AAJ: Have you ever come across what Herbie Hancock said about that Philharmonic gig that produced My Funny Valentine? I'm not sure if it's in his autobiography or maybe Miles's, but anyway, he said that when they came off stage after that gig they were all really down because they thought they had played so badly, and that it wasn't until they listened back to the recording that they understood it was something quite special.

BF: Yeah, that's what blows my mind too, 'cause you don't know. I've definitely experienced that too. When you're in the music, whatever is in your own head, you can think, 'Man, I'm playing so great!' and then you listen back, 'Uh huh. That was just a bunch of... ' Other times there could be things going on in your mind, 'I'm trying to get this and I can't get that... ' but that's not always what's actually happening. Yeah, I heard that Herbie thing... and somebody else said that they couldn't hear each other well because it was on a big stage... Like,what? How could this possibly be?

There's also this thing where they are watching out for each other. If someone goes off the edge they will be rescued by the other guy... There's an incredible amount of trust going on. To me, it's one of the most incredibly connected ways of playing together that I've ever heard.

The other thing I should say, I hated to leave off Wayne Shorter, like, the album ESP... All the stuff with Wayne in the band. Again, it's just huge for me. For me, My Funny Valentine was sort of the beginning of that world that started to happen when Wayne came into the band.

AAJ: Then fast-forward to 2006 and suddenly you're recording with Ron Carter on the album with Paul Motian. It must have been a big thrill for you to record with this bassist that was on all those seminal albums you've mentioned.

BF: Yeah, I couldn't believe it. I've gotten to play with him quite a bit. I'm still just in awe of him, completely.



Bob Dylan
Bringing It All Back Home
(Columbia)
1965

AAJ: How old were you when Dylan first impacted you?

BF: It's weird... I had an English teacher... I guess I was in seventh grade, and it was when the very first Dylan records were coming out. He wasn't that well known at that time. This English teacher, it turns out he just passed away... I had sort of tracked him down and I wanted to write him a letter to thank him for... he would bring in these Bob Dylan records into our class, and he would say, 'Listen to this. Listen to the words—it's like poetry.' This was like, 1963? That's when I first started to hear him. There were a lot of other songs that I was hearing that he wrote. Peter, Paul and Mary would play his songs, or The Byrds, I loved The Byrds, like "Mr Tambourine Man" that they did— that was huge. They were more famous than he was.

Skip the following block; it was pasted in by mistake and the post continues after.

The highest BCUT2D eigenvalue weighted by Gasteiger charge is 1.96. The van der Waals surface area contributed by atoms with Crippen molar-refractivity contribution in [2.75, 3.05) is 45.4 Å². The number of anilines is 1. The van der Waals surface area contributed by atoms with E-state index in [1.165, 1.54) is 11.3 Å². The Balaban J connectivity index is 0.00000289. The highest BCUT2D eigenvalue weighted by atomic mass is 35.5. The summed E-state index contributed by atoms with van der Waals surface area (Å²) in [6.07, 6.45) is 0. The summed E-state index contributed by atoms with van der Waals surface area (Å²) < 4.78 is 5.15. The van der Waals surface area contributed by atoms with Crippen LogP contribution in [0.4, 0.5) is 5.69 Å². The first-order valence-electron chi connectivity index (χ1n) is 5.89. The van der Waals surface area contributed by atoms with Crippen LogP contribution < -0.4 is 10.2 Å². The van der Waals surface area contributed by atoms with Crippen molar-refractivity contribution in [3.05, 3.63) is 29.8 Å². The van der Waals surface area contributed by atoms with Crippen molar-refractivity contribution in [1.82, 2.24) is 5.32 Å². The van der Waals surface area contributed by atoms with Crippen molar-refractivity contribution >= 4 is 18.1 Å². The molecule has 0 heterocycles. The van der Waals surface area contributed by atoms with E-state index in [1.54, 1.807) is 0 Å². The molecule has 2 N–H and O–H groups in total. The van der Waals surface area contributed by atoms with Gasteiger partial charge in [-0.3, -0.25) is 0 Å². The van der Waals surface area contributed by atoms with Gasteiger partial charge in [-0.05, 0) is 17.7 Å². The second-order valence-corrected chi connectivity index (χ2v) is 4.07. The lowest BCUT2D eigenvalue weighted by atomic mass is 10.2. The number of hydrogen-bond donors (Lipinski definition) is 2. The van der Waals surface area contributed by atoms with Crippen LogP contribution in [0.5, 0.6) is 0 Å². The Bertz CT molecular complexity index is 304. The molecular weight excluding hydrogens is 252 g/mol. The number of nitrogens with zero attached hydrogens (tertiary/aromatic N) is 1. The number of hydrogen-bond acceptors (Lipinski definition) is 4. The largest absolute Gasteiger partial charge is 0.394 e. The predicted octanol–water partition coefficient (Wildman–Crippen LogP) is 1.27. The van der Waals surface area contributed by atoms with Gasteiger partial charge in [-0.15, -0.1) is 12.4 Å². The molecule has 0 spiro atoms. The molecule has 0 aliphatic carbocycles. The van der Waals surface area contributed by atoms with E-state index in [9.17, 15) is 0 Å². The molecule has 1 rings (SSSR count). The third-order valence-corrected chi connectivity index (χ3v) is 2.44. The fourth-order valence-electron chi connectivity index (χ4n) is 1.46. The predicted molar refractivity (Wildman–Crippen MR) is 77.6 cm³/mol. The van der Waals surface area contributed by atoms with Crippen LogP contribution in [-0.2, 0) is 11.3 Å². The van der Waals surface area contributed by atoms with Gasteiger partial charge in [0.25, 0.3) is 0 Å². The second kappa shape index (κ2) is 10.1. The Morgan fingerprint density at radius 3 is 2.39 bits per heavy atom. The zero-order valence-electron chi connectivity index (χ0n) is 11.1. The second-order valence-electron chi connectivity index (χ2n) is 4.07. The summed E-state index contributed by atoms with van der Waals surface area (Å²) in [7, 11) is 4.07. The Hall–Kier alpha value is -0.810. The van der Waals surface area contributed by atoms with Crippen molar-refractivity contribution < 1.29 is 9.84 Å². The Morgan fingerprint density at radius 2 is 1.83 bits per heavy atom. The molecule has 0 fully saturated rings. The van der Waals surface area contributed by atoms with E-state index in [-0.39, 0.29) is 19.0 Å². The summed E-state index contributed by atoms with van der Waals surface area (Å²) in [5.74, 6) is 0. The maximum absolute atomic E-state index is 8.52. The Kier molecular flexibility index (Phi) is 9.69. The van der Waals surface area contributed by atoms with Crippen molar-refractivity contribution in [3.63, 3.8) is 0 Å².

I became a fan of him really early on and that's something that's stayed with me this whole time. For whatever other music I got into he stayed solid. The first time I got to see him live was in 1966. It was that tour where he would do the first half acoustic. It was when he had The Band with him. So, I got to see that and then I've seen him a whole bunch of times. He just keeps on... and it doesn't seem that different to Miles, there's a certain attitude about the risk he takes, the spontaneity, the way he takes things apart and puts them back together. He doesn't just figure out a routine and go with the routine. He's always off the edge. He just doesn't stay still.

Another thing on that album that I sort of realized later on, that version of "Mr. Tambourine Man" on that album, he's playing guitar but there's another guitarist, Bruce Langhorne, and if you listen closely, I realized years later how that was a model for me for a way of playing together with people. There's Dylan's playing and then Bruce Langhorne is playing these sort of little chimes behind him. He's playing a kind of melodic counterpoint to the vocal and it's actually very free and unpredictable. When I heard that later I thought, 'Oh, yeah, that's kind of how I like to play with a singer.' So, I realized how much influence just that sound had on me.

AAJ: That's very interesting. There's that great line in "Maggie's Farm" which goes 'I try my best to be just like I am, but everybody wants you to be just like them.' I'm thinking specifically of an album of yours like Nashville, which a lot of people, mostly jazz purists, had a hard time trying to market, define, categorize or even accept as a valid thing for Bill Frisell to do. I wonder if that quotation from Dylan resonates with you...

BF: [Laughs] Yeah, of course it does. That was also the thing at the time it seemed like there were things in his lyrics, like a phrase, like, you're having some trouble with your parents, or some trouble, whatever, and there'd be a line from one of his songs would sort of give you comfort.

AAJ: There's a lot going on in his music on that album; it's quite rock 'n' roll in a way...

BF: Yeah, yeah. It was also that time when he was adding other instruments, the electric thing was happening a little bit... it was all just sort of exploding. But then there's that abstract thing happening too. Again, we were talking about that thing where... you can't quite figure it out. You can't codify it. You can play the song, the song is there, but there is always something unexplainable going on. It's unpredictable.